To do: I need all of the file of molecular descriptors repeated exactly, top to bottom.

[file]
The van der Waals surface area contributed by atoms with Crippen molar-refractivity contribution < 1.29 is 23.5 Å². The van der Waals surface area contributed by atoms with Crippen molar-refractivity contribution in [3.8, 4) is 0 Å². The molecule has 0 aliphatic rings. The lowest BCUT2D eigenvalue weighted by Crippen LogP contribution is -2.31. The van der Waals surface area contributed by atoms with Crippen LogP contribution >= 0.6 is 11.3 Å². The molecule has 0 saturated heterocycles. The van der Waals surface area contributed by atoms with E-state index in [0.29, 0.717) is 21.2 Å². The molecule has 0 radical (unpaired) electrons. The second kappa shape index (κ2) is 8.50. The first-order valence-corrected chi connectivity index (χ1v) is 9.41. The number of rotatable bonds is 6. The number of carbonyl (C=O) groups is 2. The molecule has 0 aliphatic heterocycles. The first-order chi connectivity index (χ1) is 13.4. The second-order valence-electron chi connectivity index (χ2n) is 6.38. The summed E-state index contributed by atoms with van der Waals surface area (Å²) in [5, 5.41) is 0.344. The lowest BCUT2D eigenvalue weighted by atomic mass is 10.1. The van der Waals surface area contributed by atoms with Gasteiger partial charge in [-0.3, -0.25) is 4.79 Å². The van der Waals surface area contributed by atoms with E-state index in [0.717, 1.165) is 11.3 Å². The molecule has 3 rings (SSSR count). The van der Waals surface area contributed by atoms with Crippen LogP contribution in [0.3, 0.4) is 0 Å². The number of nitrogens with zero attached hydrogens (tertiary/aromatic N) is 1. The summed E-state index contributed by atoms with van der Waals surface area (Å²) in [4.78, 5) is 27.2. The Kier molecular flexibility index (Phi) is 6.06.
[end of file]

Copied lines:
The van der Waals surface area contributed by atoms with Crippen molar-refractivity contribution < 1.29 is 23.5 Å². The van der Waals surface area contributed by atoms with Crippen molar-refractivity contribution in [3.8, 4) is 0 Å². The molecule has 0 aliphatic rings. The lowest BCUT2D eigenvalue weighted by Crippen LogP contribution is -2.31. The van der Waals surface area contributed by atoms with Crippen LogP contribution >= 0.6 is 11.3 Å². The molecule has 0 saturated heterocycles. The van der Waals surface area contributed by atoms with E-state index in [0.29, 0.717) is 21.2 Å². The molecule has 0 radical (unpaired) electrons. The second kappa shape index (κ2) is 8.50. The first-order valence-corrected chi connectivity index (χ1v) is 9.41. The number of rotatable bonds is 6. The number of carbonyl (C=O) groups is 2. The molecule has 0 aliphatic heterocycles. The first-order chi connectivity index (χ1) is 13.4. The second-order valence-electron chi connectivity index (χ2n) is 6.38. The summed E-state index contributed by atoms with van der Waals surface area (Å²) in [5, 5.41) is 0.344. The lowest BCUT2D eigenvalue weighted by atomic mass is 10.1. The van der Waals surface area contributed by atoms with Gasteiger partial charge in [-0.3, -0.25) is 4.79 Å². The van der Waals surface area contributed by atoms with E-state index in [0.717, 1.165) is 11.3 Å². The molecule has 3 rings (SSSR count). The van der Waals surface area contributed by atoms with Crippen LogP contribution in [0.3, 0.4) is 0 Å². The number of nitrogens with zero attached hydrogens (tertiary/aromatic N) is 1. The summed E-state index contributed by atoms with van der Waals surface area (Å²) in [4.78, 5) is 27.2. The Kier molecular flexibility index (Phi) is 6.06.